c't: Perhaps you even triggered that by publishing your programs in the source code.

Knuth: Well, I helped, but I'm not the father of the open source movement. I provided one of several early examples that cooperation can work well instead of competition. However, if I hadn't had my reputation and secure income back then, then I might have been much less generous with TeX.

c't: What do you think of software patents?

Knuth: Oh yes, I noticed that this is currently being discussed in Germany. My personal opinion on this is that algorithms are like mathematics, so inherently not patentable. It worries me that most patents are about ideas so simple that I would expect my students to develop them as homework. Sometimes there are exceptions, for example something very nifty like an interior point method for linear programming, where one can really speak of a significant discovery. But for me that's still math. I come from a math culture where we don't collect money from people who use our sentences. There is the thought that mathematics is discovered, not invented. If something was already there, how can you patent it?


If something was already there, how can you patent it?


I wrote an open letter to the US Patent Office and published it at the end of the second edition of the CWEB manual. Unfortunately they left out the page in the newest edition, but the letter can still be found on the web. Basically, I'm saying what Stallman has been saying for years, namely that patents on algorithms are something like patents on English words. I used our legal system as an analogy: what if every lawyer who cites a case had to pay for it? It would limit us from dealing with new cases, or in the case of a software developer, programming new software.

If there had been software patents back then, I would never have been able to write TeX. And pretty much every program I use in my daily work today would not have been written. Every piece of software that is really important to me probably wouldn't have been developed if there had been software patents back then.

I think software developers make an income, not for grabbing an algorithm and then claiming it for themselves, but for services like customizing programs, writing good manuals, and helping users.

In the first edition of Volume 3 I had the remark that there is a strong analogy between creating a program and making a machine out of wood or other materials. That probably makes it inevitable that one day there will be patents on algorithms. I rephrased this a little in the third edition.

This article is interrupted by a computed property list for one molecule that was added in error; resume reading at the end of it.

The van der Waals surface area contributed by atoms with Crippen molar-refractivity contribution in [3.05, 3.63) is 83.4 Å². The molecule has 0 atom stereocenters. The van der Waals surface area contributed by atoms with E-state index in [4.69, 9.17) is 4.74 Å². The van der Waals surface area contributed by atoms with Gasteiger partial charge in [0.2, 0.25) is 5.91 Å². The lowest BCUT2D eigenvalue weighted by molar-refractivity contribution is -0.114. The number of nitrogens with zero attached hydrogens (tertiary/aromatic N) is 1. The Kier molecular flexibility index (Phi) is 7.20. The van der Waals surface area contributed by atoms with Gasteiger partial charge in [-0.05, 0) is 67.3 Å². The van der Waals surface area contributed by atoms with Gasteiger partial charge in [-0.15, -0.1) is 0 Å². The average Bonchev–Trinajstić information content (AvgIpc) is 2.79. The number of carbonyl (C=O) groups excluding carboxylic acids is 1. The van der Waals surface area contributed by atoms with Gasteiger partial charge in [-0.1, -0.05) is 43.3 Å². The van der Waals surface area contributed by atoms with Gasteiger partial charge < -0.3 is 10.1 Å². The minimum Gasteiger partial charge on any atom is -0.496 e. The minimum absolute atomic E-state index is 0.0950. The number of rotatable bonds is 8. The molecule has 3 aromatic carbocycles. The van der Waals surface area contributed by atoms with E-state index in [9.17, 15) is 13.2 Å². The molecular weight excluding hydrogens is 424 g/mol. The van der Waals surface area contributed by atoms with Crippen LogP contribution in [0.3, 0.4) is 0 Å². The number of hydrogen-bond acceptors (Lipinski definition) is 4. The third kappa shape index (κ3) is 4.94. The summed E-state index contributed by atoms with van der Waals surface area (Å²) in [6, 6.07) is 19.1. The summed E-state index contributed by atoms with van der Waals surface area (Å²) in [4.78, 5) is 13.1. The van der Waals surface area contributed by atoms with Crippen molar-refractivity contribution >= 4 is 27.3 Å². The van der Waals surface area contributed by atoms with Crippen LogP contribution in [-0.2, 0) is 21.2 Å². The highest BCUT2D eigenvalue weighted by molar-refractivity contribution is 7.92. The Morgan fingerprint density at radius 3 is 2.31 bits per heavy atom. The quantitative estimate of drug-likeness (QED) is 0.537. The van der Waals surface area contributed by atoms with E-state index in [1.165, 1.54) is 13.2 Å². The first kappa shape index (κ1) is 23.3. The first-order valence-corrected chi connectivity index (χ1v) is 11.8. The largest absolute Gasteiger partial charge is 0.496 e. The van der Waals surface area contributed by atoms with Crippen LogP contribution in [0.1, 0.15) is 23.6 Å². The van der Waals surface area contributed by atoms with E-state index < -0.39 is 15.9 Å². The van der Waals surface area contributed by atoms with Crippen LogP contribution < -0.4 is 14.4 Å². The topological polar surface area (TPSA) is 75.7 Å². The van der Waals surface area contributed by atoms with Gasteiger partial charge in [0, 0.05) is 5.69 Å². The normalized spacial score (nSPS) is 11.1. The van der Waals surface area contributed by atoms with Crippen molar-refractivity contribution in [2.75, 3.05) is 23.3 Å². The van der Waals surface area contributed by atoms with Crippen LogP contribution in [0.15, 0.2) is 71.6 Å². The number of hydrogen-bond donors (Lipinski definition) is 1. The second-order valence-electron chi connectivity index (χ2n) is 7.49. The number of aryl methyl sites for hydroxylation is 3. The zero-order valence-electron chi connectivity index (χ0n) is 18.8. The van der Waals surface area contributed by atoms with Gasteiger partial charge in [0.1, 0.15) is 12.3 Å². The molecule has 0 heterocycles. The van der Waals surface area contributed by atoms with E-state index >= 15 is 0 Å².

In any case, I don't have the time to check all the algorithms to see whether they affect any patents. I will of course try and refer to a number of patents. But if I don't mention a patent, it doesn't mean it doesn't exist.

c't: Do you hold any patents yourself?

Knuth: I have five patents. Indeed, one of them could be seen as a software patent. It has probably expired by now. It had to do with the rasterization of images. When I was working on the 3:16 project at Adobe* I've been talking to the people there about how to rasterize images. Some of what I suggested seemed patentable to someone, so they wrote it down. The other patents have to do with things that went into Burroughs hardware in the 1960s.

c't: Was TeX your work alone?

Knuth: Some people have advised me in weekly meetings, but I wrote every line of TeX myself. Others wrote drivers, ported them to different machines. They created the interfaces to the outside world to control laser printers and so on. But I programmed the actual core myself. This was the only way I could find out what the problems were.

You don't really understand something if you don't try to implement it. At the very beginning I wrote a little memo for myself about how TeX should work. I gave that to two students as a project and went to China for four weeks, where they couldn't reach me. I thought the spec was 100 percent clear. But when I got back I was surprised that they only had a small prototype up and running.

Then came my research vacation, and it opened my eyes when I tried to implement TeX myself. Every five minutes I came across a question that the spec didn't answer. If I had worked as a student for whoever wrote this specification, I would have needed his help all the time.


You don't really understand something if you don't try to implement it.